How I Ate My Way Through Swiftwater Cellars’ Wine in the Pines
September 20, 2011 by Erin Thomas
Roll out the red carpet, the rockstars of Washington wine and celebrities of the pairing sphere were in attendance at Wine in the Pines at Swiftwater Cellars a few weekends back at Cle Elum’s Suncadia.
Wine in the Pines was stacked with a number of events through the weekend, offering a three-day food and wine festival dedicated to Northwest juice and bites. Completely poised to food and wine pairing, Saturday’s kickoff affair was buried in the winery’s cellar with 60 sets of eyes and ears in full devotion to Master Sommelier Evan Goldstein and TV host and original Thirsty Girl Leslie Sbrocco.
Son of celebrated author and Chef Joyce Goldstein, Evan Goldstein was spawn into the world of gastronomic culture and in 1987, he became the one of the youngest Americans and globally to pass the prestigious Master Sommelier examination. Since then, Goldstein has been creating wine education programs, launching hospitality schools and writing books like they are going out of fashion, including Perfect Pairings: A Master Sommelier’s Practical Advice for Partnering Wine with Food, which brought him to Wine in the Pines.
Leslie Sbrocco, Thirsty Girl extraordinaire and Today Show wine contributor, is also an award-winning author, national speaker and wine consultant within the culinary industry. Sbrocco’s first book, Wine for Women: A Guide to Buying, Pairing and Sharing Wine, helped to put her on the map with at-home female cooks striving for the real meal deal. Sbrocco can currently be found on her PBS show, Check Please!, and regularly has guest appearances on NBC and with her friend, Oprah.
With a meal presented to the event patrons by American Lamb, who focus on guiding their meat from “pasture to plate,” the seminar dressed their plates to impress by local chefs, Suncadia’s chefs Paul Cotta of The Hoist House and Andrew Wilson of Portals, as well as Seattle’s Liam Spence of LOLA and Jacky Lo of Wild Ginger.
Highlighted by a variety of wines used to compare and contrast with lamb, the plates came out and shouldn’t have shined brighter with the celebrity-blessed pairings.
Grub: From The Hoist House – Lamb terrine gratin with curried Walla Walla onion mustard, baby greens and preserved lemon-pistachio gremalata.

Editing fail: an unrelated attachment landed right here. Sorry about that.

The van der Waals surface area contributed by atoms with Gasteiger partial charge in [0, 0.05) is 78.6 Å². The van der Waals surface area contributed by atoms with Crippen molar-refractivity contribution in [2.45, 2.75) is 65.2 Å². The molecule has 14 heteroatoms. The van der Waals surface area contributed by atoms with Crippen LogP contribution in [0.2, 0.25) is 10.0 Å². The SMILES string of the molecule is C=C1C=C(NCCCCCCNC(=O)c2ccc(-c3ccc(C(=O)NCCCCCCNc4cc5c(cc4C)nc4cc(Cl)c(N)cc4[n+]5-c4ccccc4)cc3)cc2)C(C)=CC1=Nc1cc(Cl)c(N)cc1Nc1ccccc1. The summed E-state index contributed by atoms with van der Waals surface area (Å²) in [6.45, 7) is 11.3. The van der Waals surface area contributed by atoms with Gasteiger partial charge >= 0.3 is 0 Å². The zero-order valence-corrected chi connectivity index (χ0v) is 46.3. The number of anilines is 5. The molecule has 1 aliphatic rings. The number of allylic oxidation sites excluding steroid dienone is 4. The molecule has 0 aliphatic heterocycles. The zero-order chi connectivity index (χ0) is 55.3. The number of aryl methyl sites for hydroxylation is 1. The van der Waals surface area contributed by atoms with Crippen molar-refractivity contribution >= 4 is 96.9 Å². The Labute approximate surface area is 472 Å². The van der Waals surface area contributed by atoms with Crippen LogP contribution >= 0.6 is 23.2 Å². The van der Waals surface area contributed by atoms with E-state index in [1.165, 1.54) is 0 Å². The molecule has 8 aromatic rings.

Juice: Chinook 2009 Sauvignon Blanc – Slight tones of sulfur settle with green grass, crisp and bright acidity and finish with delicate flavors of butterscotch and white stone fruit. The palate balances out the pronounced onion mustard but grips to the richness of the pâté.
Grub: From Portals – Sumac-crusted lamb loin with carrot puree and frizzled shallots with a lamb jus lie.
Juice: Kiona 2010 Estate Dry Riesling – Orange creamsicle aromas burst in the glass and round out with a crunch of acidity and dryness. Its slight sweet hues pull to the sugary presence in the carrot puree and stabilize with the lush lamb jus.
Grub: From LOLA – Slow roasted lamb leg, feta, bacon and huckleberry jus.
Juice: Hightower Cellars 2007 Merlot – Deep plum and red berry aromas and flavors dusted with earth and easy baking spices. Pretty and delicate through and through. Possibly the top pairing of the bunch, with the berry fruit of the wine joined at the hip with the jus and juice of the lamb.
Grub: Wild Ginger – Lamb shoulder in Malay curry with lemongrass, ginger, galangal, red chili and spices in house made coconut cream.
Juice: EFESTE 2008 Ceidleigh Syrah – Cavernous in its garnet color, the wine is equally dark and rooted in spice, mocha, dark fruit and finely grained tannin. The more boisterous of their respective hordes, both dish and wine come jumping out of their vessels only to unite in their levels of spice and acid.
Sbrocco’s greatest line of the seminar was in reference to the recently discussed. “I like to compare wine to clothing,” Sbrocco said. “I think of acid as the bra. It lifts and separates and keeps everything perky.”
In most cases of these pairings, acidity was the driving force to cut and sow through the occasionally harsh and sometimes gamey meat of lamb.
Harmoniously combined by lamb and booze, the seminar provided local food and wine permutations for restaurant and homespun diners alike.